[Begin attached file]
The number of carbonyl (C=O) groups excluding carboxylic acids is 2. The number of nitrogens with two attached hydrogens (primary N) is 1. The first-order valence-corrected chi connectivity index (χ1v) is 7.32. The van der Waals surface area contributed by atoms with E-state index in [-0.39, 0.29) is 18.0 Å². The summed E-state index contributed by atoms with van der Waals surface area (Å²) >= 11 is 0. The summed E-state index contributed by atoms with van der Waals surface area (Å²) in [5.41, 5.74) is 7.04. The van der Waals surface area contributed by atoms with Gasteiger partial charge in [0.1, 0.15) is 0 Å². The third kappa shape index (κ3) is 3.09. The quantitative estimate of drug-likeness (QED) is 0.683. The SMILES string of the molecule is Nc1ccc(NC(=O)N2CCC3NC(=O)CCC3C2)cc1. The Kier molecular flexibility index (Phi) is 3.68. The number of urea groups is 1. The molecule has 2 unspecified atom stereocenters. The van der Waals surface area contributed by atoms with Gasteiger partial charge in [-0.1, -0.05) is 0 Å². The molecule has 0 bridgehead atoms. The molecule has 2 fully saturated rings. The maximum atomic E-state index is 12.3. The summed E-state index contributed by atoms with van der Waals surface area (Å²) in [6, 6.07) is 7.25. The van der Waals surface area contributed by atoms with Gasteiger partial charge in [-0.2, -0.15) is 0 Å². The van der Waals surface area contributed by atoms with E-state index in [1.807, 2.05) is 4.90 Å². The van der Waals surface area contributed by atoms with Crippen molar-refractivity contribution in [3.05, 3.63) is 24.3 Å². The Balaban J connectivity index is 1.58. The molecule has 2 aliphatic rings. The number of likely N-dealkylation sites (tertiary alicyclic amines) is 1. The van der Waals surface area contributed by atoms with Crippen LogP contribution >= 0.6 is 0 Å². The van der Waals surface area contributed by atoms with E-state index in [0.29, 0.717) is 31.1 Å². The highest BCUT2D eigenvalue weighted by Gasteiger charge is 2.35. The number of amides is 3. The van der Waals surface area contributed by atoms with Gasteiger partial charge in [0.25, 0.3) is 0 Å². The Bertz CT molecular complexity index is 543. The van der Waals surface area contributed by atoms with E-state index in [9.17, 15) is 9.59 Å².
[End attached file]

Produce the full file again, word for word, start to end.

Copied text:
The number of carbonyl (C=O) groups excluding carboxylic acids is 2. The number of nitrogens with two attached hydrogens (primary N) is 1. The first-order valence-corrected chi connectivity index (χ1v) is 7.32. The van der Waals surface area contributed by atoms with E-state index in [-0.39, 0.29) is 18.0 Å². The summed E-state index contributed by atoms with van der Waals surface area (Å²) >= 11 is 0. The summed E-state index contributed by atoms with van der Waals surface area (Å²) in [5.41, 5.74) is 7.04. The van der Waals surface area contributed by atoms with Gasteiger partial charge in [0.1, 0.15) is 0 Å². The third kappa shape index (κ3) is 3.09. The quantitative estimate of drug-likeness (QED) is 0.683. The SMILES string of the molecule is Nc1ccc(NC(=O)N2CCC3NC(=O)CCC3C2)cc1. The Kier molecular flexibility index (Phi) is 3.68. The number of urea groups is 1. The molecule has 2 unspecified atom stereocenters. The van der Waals surface area contributed by atoms with Gasteiger partial charge in [-0.1, -0.05) is 0 Å². The molecule has 0 bridgehead atoms. The molecule has 2 fully saturated rings. The maximum atomic E-state index is 12.3. The summed E-state index contributed by atoms with van der Waals surface area (Å²) in [6, 6.07) is 7.25. The van der Waals surface area contributed by atoms with Gasteiger partial charge in [-0.2, -0.15) is 0 Å². The van der Waals surface area contributed by atoms with E-state index in [1.807, 2.05) is 4.90 Å². The van der Waals surface area contributed by atoms with Crippen molar-refractivity contribution in [3.05, 3.63) is 24.3 Å². The Balaban J connectivity index is 1.58. The molecule has 2 aliphatic rings. The number of likely N-dealkylation sites (tertiary alicyclic amines) is 1. The van der Waals surface area contributed by atoms with Crippen LogP contribution >= 0.6 is 0 Å². The van der Waals surface area contributed by atoms with E-state index in [0.29, 0.717) is 31.1 Å². The highest BCUT2D eigenvalue weighted by Gasteiger charge is 2.35. The number of amides is 3. The van der Waals surface area contributed by atoms with Gasteiger partial charge in [0.25, 0.3) is 0 Å². The Bertz CT molecular complexity index is 543. The van der Waals surface area contributed by atoms with E-state index in [9.17, 15) is 9.59 Å².